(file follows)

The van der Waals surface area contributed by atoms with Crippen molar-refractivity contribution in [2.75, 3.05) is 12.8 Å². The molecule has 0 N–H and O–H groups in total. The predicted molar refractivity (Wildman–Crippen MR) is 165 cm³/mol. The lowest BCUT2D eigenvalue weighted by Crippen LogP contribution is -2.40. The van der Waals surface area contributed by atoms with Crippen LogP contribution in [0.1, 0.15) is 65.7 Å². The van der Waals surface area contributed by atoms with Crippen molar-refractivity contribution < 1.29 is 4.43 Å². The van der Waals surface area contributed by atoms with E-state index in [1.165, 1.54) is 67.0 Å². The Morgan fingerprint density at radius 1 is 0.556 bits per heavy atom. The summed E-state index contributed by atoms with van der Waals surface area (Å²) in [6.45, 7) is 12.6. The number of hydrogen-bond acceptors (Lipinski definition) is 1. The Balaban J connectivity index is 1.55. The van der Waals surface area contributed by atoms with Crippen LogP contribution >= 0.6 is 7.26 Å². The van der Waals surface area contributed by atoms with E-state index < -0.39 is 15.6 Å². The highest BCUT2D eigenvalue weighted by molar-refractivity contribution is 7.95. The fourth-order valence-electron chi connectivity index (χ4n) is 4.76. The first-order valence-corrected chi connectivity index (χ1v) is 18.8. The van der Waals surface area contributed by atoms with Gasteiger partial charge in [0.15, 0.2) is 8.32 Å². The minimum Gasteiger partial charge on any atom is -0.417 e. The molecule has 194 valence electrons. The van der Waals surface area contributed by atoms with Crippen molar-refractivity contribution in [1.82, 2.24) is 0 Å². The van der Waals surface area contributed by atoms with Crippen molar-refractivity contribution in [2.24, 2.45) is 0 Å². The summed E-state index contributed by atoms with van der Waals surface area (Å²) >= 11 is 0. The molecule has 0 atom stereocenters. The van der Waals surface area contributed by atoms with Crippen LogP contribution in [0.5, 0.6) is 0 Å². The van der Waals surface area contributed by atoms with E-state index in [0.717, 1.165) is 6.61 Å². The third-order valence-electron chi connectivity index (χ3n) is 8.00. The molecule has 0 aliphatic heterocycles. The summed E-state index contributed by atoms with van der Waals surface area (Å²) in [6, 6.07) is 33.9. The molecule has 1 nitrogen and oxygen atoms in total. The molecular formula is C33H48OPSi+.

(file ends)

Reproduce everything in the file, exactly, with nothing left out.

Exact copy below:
The van der Waals surface area contributed by atoms with Crippen molar-refractivity contribution in [2.75, 3.05) is 12.8 Å². The molecule has 0 N–H and O–H groups in total. The predicted molar refractivity (Wildman–Crippen MR) is 165 cm³/mol. The lowest BCUT2D eigenvalue weighted by Crippen LogP contribution is -2.40. The van der Waals surface area contributed by atoms with Crippen LogP contribution in [0.1, 0.15) is 65.7 Å². The van der Waals surface area contributed by atoms with Crippen molar-refractivity contribution < 1.29 is 4.43 Å². The van der Waals surface area contributed by atoms with E-state index in [1.165, 1.54) is 67.0 Å². The Morgan fingerprint density at radius 1 is 0.556 bits per heavy atom. The summed E-state index contributed by atoms with van der Waals surface area (Å²) in [6.45, 7) is 12.6. The number of hydrogen-bond acceptors (Lipinski definition) is 1. The Balaban J connectivity index is 1.55. The van der Waals surface area contributed by atoms with Crippen LogP contribution >= 0.6 is 7.26 Å². The van der Waals surface area contributed by atoms with E-state index < -0.39 is 15.6 Å². The highest BCUT2D eigenvalue weighted by molar-refractivity contribution is 7.95. The fourth-order valence-electron chi connectivity index (χ4n) is 4.76. The first-order valence-corrected chi connectivity index (χ1v) is 18.8. The van der Waals surface area contributed by atoms with Gasteiger partial charge in [0.15, 0.2) is 8.32 Å². The minimum Gasteiger partial charge on any atom is -0.417 e. The molecule has 194 valence electrons. The van der Waals surface area contributed by atoms with Crippen molar-refractivity contribution in [1.82, 2.24) is 0 Å². The van der Waals surface area contributed by atoms with Crippen molar-refractivity contribution in [2.24, 2.45) is 0 Å². The summed E-state index contributed by atoms with van der Waals surface area (Å²) >= 11 is 0. The molecule has 0 atom stereocenters. The van der Waals surface area contributed by atoms with Crippen LogP contribution in [0.5, 0.6) is 0 Å². The van der Waals surface area contributed by atoms with E-state index in [0.717, 1.165) is 6.61 Å². The third-order valence-electron chi connectivity index (χ3n) is 8.00. The molecule has 0 aliphatic heterocycles. The summed E-state index contributed by atoms with van der Waals surface area (Å²) in [6, 6.07) is 33.9. The molecule has 1 nitrogen and oxygen atoms in total. The molecular formula is C33H48OPSi+.